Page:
Since 2002, the Quivira Coalition has held its annual conference in Albuquerque, New Mexico, inspiring attendees to look at a blend of our past agricultural practices, community-building principles and Native American traditions as a way to create a healthier future. Indeed, with this year’s theme being ‘Back to the Future,’ the time was ripe to look back in time for solutions in the days ahead.
The Quivira Coalition’s vision has always been to narrow the widening divide between agriculture and environmentalism. As an early member of the ‘collaborative conservation’ movement, Quivira has ignited sparks across the Southwest that have grown into small fires of change. The annual conference serves to stoke the flames of collaboration and bridge building among a diverse cross section of landowners, ranchers, agency representatives, urban gardeners, homesteaders and more.
Throughout the Quivira Coalition’s 3-day event, speakers touched on a variety of themes related to food and farming, inspiring the 500 attendees with a range of practical lessons, science, management strategies and common sense, back-to-the-basics learnings.
The father and son team of Gabe and Paul Brown spoke passionately about their practices for maintaining highly productive soil. Their rotational grazing practices allows for incredibly high soil moisture retention, and using a polyculture ‘cocktail’ of seed stock helps keep their herds healthy. They’ve begun growing other crops on Brown Ranch as well, allowing additional revenue from direct sales to a ‘hungry’ market. By diversifying their practices and the types of food they grow, the Brown’s have built a successful, environmentally responsible ranching business in North Dakota.
Journalist, author and 2014 Quivira Radical Center Award winner, Jo Robinson, talked about the role of traditional varietals and strains of fruits and vegetables in creating a healthy body and mind. She discussed the importance of dark colored crops (reds, purples, greens), most of which contain phytonutrients known as polyphenols, plant-based compounds that are proving to be highly beneficial for our health. Have you had your purple carrots lately?
Paul Kaiser from Singing Frog Farms in Sebastopol, California showed how his farm’s no till approach to farming has created a bountiful oasis in California, despite the worst drought in decades. Traditional practices such as natural hedgerows, compost, and a committed team have made this small farm one of the highest grossing farms in the region, placing it in stark contrast to its neighbors.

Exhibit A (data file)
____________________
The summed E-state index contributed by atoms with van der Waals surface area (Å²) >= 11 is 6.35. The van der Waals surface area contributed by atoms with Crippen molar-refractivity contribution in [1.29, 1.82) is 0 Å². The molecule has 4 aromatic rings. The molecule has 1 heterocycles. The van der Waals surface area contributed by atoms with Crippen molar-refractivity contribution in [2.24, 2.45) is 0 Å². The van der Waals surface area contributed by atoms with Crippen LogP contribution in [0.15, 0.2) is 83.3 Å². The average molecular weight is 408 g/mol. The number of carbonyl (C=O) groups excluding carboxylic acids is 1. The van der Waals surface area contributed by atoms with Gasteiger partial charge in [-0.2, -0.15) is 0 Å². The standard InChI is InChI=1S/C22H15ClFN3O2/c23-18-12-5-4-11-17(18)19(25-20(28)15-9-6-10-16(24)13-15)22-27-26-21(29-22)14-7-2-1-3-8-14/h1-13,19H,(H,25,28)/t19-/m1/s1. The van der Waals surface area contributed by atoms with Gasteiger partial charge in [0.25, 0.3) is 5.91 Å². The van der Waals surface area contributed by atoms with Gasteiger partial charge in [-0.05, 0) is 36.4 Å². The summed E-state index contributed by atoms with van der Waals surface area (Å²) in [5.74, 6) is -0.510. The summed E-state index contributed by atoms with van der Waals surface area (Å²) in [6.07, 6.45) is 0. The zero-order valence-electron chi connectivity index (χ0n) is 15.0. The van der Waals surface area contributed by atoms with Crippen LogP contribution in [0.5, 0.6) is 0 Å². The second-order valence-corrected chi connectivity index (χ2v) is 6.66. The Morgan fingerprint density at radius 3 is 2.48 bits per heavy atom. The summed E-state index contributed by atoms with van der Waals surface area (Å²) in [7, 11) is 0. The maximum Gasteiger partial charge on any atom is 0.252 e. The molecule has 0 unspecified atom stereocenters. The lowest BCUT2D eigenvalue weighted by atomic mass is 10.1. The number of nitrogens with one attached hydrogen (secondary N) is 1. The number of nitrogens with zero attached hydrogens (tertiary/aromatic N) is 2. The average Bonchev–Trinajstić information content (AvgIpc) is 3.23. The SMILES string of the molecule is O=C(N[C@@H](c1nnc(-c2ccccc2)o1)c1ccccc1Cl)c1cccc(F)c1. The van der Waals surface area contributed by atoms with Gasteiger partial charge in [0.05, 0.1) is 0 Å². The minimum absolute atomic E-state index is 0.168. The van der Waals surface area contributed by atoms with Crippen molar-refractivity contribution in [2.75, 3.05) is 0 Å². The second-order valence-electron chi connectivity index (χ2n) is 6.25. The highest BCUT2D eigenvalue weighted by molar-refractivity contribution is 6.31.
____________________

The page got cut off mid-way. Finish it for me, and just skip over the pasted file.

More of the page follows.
To close out the conference, Doniga Markegard invoked the culture of the Lakota people as she described her early upbringing, her childhood connection to nature and her evolution to California rancher with her husband Eric. Together, along with their four kids, this team practices sustainable ranching practices on California’s north central coast, observing their land, their cattle and the oceanic beauty that surrounds them while inviting neighbors to visit the property for educational and recreational experiences.
Others speakers discussed healthy soil’s role in holding carbon and ‘fixing’ nitrogen, wetlands restoration strategies, food supply trends, cooperatives as ‘alternative’ economic models and more. Speakers included wetlands guru, Bill Zeedyk, Nicholas Nelson of the U.N.’s Food and Agricultural Office, Dorn Cox, founder of Farmhack, Bill McDonald of the Malpai Borderlands Group and many others.
We hope, like us, attendees were inspired to return to their ranches, communities, or homes to implement a bit of what was shared and learned. For a full set of pictures, check out Quivira’s image library from this year’s conference here, courtesy of Toni Beatty. Thanks Toni!
Below are some tweets shared by this year’s attendees. To see all of this year’s tweets, check #Quivira2014 or @QuiviraAgRanch on Twitter. Click here to watch Peter Byck’s Soil Carbon Cowboy, a 12 minute film that succinctly captures the aims of the Quivira Coalition.
‘Now is the time to bring agriculture & food to the forefront of the conservation conversation.’- Doniga Markergard. #Quivira2014
Managing for soil health: little soil disturbance; crop diversity; living plants in soil; keep soil covered. Paul Kaiser, #Quivira2014
When you don’t measure it; you don’t value it…Gregg Simonds #quivira2014
Christine Jones shows us poor biological nitrogen fixation. Freshman chemistry coming into good use…#Quivira2014 pic.twitter.com/ysQcM4TtG0
Cover crops allow you to reduce your fertilizer and pesticides by 70% and increases water intake from 1/2″-8″ every hour. #Quivira2014
“Our experience w/ Maasai was wonderful, a lot in common: I’ve never felt more at home than Kenya.” B.McDonald
Nicholas Nelson, FAO at #Quivira2014 to celebrate Int’l Year of Family Farmers – the people growing 70% of world’s food on 25% of the land
Let water spread! Get rid of old, unused gullies, roads & culverts 2 allow H2O 2 move across land in a natural way -B.Zeedyk #quivira2014